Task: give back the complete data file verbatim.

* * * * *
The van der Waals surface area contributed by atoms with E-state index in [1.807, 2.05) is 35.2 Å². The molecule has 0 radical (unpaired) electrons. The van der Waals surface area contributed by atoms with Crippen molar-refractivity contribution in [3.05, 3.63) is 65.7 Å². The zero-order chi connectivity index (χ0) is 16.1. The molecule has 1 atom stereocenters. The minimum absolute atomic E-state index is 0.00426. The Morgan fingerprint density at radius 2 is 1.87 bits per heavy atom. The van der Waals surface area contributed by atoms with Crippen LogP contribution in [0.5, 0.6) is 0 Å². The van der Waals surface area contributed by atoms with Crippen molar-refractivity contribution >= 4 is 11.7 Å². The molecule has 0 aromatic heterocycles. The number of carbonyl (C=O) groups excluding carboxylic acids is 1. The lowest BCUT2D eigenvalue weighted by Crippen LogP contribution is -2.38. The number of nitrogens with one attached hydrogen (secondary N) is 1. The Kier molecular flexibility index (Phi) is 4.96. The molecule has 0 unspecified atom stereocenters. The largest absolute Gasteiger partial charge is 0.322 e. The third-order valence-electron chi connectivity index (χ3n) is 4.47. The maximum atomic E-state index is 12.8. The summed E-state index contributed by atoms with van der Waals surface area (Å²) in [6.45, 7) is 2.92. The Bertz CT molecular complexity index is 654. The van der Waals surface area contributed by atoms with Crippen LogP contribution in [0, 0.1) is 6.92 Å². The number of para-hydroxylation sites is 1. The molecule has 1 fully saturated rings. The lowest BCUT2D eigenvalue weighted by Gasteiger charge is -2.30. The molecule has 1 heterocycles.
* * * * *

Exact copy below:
The van der Waals surface area contributed by atoms with E-state index in [1.807, 2.05) is 35.2 Å². The molecule has 0 radical (unpaired) electrons. The van der Waals surface area contributed by atoms with Crippen molar-refractivity contribution in [3.05, 3.63) is 65.7 Å². The zero-order chi connectivity index (χ0) is 16.1. The molecule has 1 atom stereocenters. The minimum absolute atomic E-state index is 0.00426. The Morgan fingerprint density at radius 2 is 1.87 bits per heavy atom. The van der Waals surface area contributed by atoms with Crippen LogP contribution in [0.5, 0.6) is 0 Å². The van der Waals surface area contributed by atoms with Crippen molar-refractivity contribution >= 4 is 11.7 Å². The molecule has 0 aromatic heterocycles. The number of carbonyl (C=O) groups excluding carboxylic acids is 1. The lowest BCUT2D eigenvalue weighted by Crippen LogP contribution is -2.38. The number of nitrogens with one attached hydrogen (secondary N) is 1. The Kier molecular flexibility index (Phi) is 4.96. The molecule has 0 unspecified atom stereocenters. The largest absolute Gasteiger partial charge is 0.322 e. The third-order valence-electron chi connectivity index (χ3n) is 4.47. The maximum atomic E-state index is 12.8. The summed E-state index contributed by atoms with van der Waals surface area (Å²) in [6.45, 7) is 2.92. The Bertz CT molecular complexity index is 654. The van der Waals surface area contributed by atoms with Crippen LogP contribution in [0, 0.1) is 6.92 Å². The number of para-hydroxylation sites is 1. The molecule has 1 fully saturated rings. The lowest BCUT2D eigenvalue weighted by Gasteiger charge is -2.30. The molecule has 1 heterocycles.